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5F5 is my stripper of choice because it works on everything. It does have a hard time with Zinnser stainkill however. If your woodwork is indeed circa 1900 it is assuredly painted with a lead primer. Give the 5F5 one more try, let it sit a half hour and then use steel wool or a bronze brush to try to remove the last layer, sometimes people aren't patient enough to take full advantage of the stripper. Whether it works or not wash the surface with alcohol and you should be set to paint over it. Having done the amount of stripping I have, and I just don't like doing it, I always recommend matching and changing the woodwork if people have the skills, as I would you if you were looking for a stain finish. This summer, after 31 years of living in my house, I decided to change the clapboards on the back of my house rather than strip the paint off, one day to remove them, two days to replace them, I doubt I could have stripped them and had as nice a finish product.

Good Luck,

Billy
 
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Old 03-02-09, 11:14 AM
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Looks like milk paint is the answer ...

Thanks for the welcome and the suggestions. I will try the F5F again if the other the suggestion doesn't work. Read on ...

I posed this question in a painting forum as well and all three replies suggested that it's probably a layer of "milk paint". Apparently in the 1800's into early 1900's, they added milk and lime to paint to make it seal and cover better and because it was cheap.

Milk paint it turns out, does not come off with standard paint strippers. You have to use this stuff called PDE, made by Behlen. The good news is that this stuff seems not too expensive and is less toxic, and apparently I don't have to worry as much about it being lead paint---although I will still be careful in that regard.

In case anyone else runs into this problem, the best price I found online was at Olde Mill:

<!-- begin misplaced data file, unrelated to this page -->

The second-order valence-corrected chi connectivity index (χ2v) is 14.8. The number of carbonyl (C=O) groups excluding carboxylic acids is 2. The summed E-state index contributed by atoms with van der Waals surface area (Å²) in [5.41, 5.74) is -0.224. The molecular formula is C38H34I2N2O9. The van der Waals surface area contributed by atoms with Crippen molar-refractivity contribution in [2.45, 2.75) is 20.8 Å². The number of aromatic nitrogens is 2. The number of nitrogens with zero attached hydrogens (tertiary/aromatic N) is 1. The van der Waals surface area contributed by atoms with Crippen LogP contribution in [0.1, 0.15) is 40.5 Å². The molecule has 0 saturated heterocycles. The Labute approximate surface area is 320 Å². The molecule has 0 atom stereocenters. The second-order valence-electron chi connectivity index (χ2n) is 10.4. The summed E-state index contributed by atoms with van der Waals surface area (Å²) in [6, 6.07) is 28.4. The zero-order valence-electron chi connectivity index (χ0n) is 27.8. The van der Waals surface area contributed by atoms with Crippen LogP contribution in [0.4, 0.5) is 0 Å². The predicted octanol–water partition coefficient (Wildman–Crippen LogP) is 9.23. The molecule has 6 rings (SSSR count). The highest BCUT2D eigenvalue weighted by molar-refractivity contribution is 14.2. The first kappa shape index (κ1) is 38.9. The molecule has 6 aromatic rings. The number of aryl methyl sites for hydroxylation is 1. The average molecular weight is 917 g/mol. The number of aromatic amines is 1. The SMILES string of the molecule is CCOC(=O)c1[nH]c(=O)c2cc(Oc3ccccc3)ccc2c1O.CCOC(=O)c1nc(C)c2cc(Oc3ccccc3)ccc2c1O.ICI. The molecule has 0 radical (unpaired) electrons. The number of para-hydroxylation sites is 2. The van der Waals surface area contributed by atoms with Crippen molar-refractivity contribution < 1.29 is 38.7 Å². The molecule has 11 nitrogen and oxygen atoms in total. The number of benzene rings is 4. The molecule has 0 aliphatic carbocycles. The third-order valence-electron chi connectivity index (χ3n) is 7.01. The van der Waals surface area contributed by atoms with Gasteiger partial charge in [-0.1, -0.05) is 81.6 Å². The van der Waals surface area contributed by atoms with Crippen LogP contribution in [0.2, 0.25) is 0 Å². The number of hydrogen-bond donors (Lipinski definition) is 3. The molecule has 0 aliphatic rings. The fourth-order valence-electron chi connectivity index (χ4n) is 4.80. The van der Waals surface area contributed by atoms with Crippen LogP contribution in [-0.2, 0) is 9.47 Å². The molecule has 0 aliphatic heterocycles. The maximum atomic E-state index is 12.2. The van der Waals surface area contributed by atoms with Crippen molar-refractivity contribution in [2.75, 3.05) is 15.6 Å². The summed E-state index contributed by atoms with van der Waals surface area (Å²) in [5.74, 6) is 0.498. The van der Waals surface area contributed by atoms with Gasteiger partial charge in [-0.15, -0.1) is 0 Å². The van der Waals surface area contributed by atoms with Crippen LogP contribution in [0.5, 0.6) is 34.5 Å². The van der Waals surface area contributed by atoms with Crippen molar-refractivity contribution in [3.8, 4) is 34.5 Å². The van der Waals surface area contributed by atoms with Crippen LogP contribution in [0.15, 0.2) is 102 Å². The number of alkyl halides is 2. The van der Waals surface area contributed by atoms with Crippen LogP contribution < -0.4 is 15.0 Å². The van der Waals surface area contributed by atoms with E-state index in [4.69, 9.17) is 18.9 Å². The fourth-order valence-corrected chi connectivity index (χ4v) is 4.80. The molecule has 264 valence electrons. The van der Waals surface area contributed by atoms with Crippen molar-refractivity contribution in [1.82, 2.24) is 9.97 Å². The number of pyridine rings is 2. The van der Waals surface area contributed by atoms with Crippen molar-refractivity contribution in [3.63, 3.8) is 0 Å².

https://www.oldemill.com/store/produ...roducts_id/116

Thanks again for taking the time to read through my question and supply answers and insights.

- Bob
 

Last edited by OnlySemiHandy; 03-02-09 at 11:28 AM. Reason: typo
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Old 03-02-09, 01:54 PM
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Ah yes, caseine paint, ususally used on walls, but I imagine a casing or two got the treatment. When mixed with cold water, much like calcimine, it would wash right off. When mixed with hot water, it was murder to get off, but it should come...
 
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Old 03-02-09, 03:16 PM
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I'll let you know the outcome, but in the meantime ...

I wonder what they used for milk back then for this purpose and whether a certain grade comes off easier than another:

2%? ... 1%? ... skim? ... fat free?

 
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Old 03-03-09, 04:46 AM
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Originally Posted by OnlySemiHandy View Post
I wonder what they used for milk back then for this purpose and whether a certain grade comes off easier than another:

2%? ... 1%? ... skim? ... fat free?

Probably right out of the cow...now what was the cow eating....